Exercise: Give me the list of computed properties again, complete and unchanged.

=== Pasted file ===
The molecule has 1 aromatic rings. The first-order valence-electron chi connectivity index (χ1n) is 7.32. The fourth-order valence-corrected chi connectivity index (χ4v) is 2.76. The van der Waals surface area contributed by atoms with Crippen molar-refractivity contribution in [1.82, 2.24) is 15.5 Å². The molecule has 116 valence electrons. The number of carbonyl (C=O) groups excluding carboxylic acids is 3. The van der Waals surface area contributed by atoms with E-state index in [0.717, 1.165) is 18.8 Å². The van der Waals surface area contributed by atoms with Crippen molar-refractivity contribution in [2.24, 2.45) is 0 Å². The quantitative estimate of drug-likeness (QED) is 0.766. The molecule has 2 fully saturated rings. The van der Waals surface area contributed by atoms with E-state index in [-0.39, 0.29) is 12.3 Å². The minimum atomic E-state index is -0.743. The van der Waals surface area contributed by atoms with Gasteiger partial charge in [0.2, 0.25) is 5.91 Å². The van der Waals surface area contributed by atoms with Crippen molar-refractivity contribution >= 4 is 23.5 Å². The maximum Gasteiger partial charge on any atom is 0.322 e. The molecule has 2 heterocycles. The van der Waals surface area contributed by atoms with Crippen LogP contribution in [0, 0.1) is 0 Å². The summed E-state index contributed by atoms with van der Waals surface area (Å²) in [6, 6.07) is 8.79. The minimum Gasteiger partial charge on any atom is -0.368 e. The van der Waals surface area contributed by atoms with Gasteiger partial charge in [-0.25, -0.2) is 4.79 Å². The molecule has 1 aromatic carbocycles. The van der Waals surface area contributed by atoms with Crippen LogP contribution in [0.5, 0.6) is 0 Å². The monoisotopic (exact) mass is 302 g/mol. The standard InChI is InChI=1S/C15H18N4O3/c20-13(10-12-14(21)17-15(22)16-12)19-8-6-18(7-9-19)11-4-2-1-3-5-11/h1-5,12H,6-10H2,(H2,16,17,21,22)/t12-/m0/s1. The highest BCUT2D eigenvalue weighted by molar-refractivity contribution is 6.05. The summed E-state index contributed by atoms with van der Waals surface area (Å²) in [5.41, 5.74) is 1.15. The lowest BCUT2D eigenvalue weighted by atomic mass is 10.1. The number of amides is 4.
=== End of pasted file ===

The molecule has 1 aromatic rings. The first-order valence-electron chi connectivity index (χ1n) is 7.32. The fourth-order valence-corrected chi connectivity index (χ4v) is 2.76. The van der Waals surface area contributed by atoms with Crippen molar-refractivity contribution in [1.82, 2.24) is 15.5 Å². The molecule has 116 valence electrons. The number of carbonyl (C=O) groups excluding carboxylic acids is 3. The van der Waals surface area contributed by atoms with E-state index in [0.717, 1.165) is 18.8 Å². The van der Waals surface area contributed by atoms with Crippen molar-refractivity contribution in [2.24, 2.45) is 0 Å². The quantitative estimate of drug-likeness (QED) is 0.766. The molecule has 2 fully saturated rings. The van der Waals surface area contributed by atoms with E-state index in [-0.39, 0.29) is 12.3 Å². The minimum atomic E-state index is -0.743. The van der Waals surface area contributed by atoms with Gasteiger partial charge in [0.2, 0.25) is 5.91 Å². The van der Waals surface area contributed by atoms with Crippen molar-refractivity contribution >= 4 is 23.5 Å². The maximum Gasteiger partial charge on any atom is 0.322 e. The molecule has 2 heterocycles. The van der Waals surface area contributed by atoms with Crippen LogP contribution in [0, 0.1) is 0 Å². The summed E-state index contributed by atoms with van der Waals surface area (Å²) in [6, 6.07) is 8.79. The minimum Gasteiger partial charge on any atom is -0.368 e. The van der Waals surface area contributed by atoms with Gasteiger partial charge in [-0.25, -0.2) is 4.79 Å². The molecule has 1 aromatic carbocycles. The van der Waals surface area contributed by atoms with Crippen LogP contribution in [0.5, 0.6) is 0 Å². The monoisotopic (exact) mass is 302 g/mol. The standard InChI is InChI=1S/C15H18N4O3/c20-13(10-12-14(21)17-15(22)16-12)19-8-6-18(7-9-19)11-4-2-1-3-5-11/h1-5,12H,6-10H2,(H2,16,17,21,22)/t12-/m0/s1. The highest BCUT2D eigenvalue weighted by molar-refractivity contribution is 6.05. The summed E-state index contributed by atoms with van der Waals surface area (Å²) in [5.41, 5.74) is 1.15. The lowest BCUT2D eigenvalue weighted by atomic mass is 10.1. The number of amides is 4.